As background (since 2012), the Government of Alberta (represented by Alberta Environment and Parks) and the Government of Canada (epresented by Environment and Climate Change Canada) have worked as partners to implement an environmental monitoring program for the Oil Sands Region integrates air, water, land and biodiversity. The program strives to improve characterization of the state of the environment and enhance understanding of the cumulative effects of oil sands development activities in the region. In 2019, the Oil Sands Monitoring (OSM) program began in collaboration with the University of Alberta. This inlcudes a real-time  assessment of current state, new and emerging priorities, as well as commitment to evaluating progress to date and integration across program areas. The mandate of the OSM Program is to assess change relative to a baseline condition for environmental indicators and to understand if impacts are occurring in the Oil Sands Region of Alberta due to oil sands extraction activities.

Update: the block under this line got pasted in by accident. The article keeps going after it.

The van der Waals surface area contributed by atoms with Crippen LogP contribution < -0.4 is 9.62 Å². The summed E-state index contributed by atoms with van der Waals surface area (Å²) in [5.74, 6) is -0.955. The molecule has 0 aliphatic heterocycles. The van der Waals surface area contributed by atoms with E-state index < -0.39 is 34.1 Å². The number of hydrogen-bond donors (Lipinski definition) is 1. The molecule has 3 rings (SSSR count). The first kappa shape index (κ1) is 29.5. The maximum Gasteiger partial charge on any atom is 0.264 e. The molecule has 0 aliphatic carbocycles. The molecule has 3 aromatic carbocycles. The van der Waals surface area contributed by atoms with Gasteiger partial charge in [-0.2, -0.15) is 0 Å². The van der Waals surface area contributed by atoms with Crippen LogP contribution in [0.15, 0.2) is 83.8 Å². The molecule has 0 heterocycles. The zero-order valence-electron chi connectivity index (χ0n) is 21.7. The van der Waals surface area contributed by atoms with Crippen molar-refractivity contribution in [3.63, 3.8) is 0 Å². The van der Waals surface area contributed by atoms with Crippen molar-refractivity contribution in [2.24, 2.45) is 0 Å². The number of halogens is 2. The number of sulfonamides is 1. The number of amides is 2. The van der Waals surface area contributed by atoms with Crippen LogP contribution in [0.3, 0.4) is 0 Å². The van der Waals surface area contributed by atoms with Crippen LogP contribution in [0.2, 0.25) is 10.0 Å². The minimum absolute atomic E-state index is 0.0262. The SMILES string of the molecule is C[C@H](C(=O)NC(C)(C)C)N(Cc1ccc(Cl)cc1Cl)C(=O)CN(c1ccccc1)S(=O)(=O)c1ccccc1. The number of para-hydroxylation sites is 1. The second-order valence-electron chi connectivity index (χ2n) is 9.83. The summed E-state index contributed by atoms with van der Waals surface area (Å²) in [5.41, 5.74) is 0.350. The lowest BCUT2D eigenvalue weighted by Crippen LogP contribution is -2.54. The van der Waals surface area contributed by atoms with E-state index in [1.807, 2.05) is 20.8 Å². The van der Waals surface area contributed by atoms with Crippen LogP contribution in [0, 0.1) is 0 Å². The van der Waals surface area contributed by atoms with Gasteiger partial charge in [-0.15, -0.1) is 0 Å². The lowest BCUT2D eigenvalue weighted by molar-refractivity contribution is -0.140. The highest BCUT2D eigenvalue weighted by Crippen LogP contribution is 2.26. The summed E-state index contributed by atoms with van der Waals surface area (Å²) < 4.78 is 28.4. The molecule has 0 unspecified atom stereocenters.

While measurement of OSM change of individual key indicators is required, doing so using a methodology that allows for assessment across indicators is also fundamental to understanding cumulative effects. Therefore, the ‘Internet Big Data’ version of THREATS™ is being developed further to address OSM Program objectives for integrated analytics and reporting to determine, based on both the work produced under the OSM program to date and other available datasets,  where changes in environmental indicators may be occurring in the Oil Sands Region. The specific short term goal of the OSM Program (and using THREATS™) is to identify these changes (if any). The secondary goal is to identify any gaps in the ability to assess change across environmental theme areas – namely, to start using THREATS™; 1) Water Quantity in the Athabasca River Basin; 2) Pipeline Spills, and, 3) Air Quality in the Wood Buffalo Region.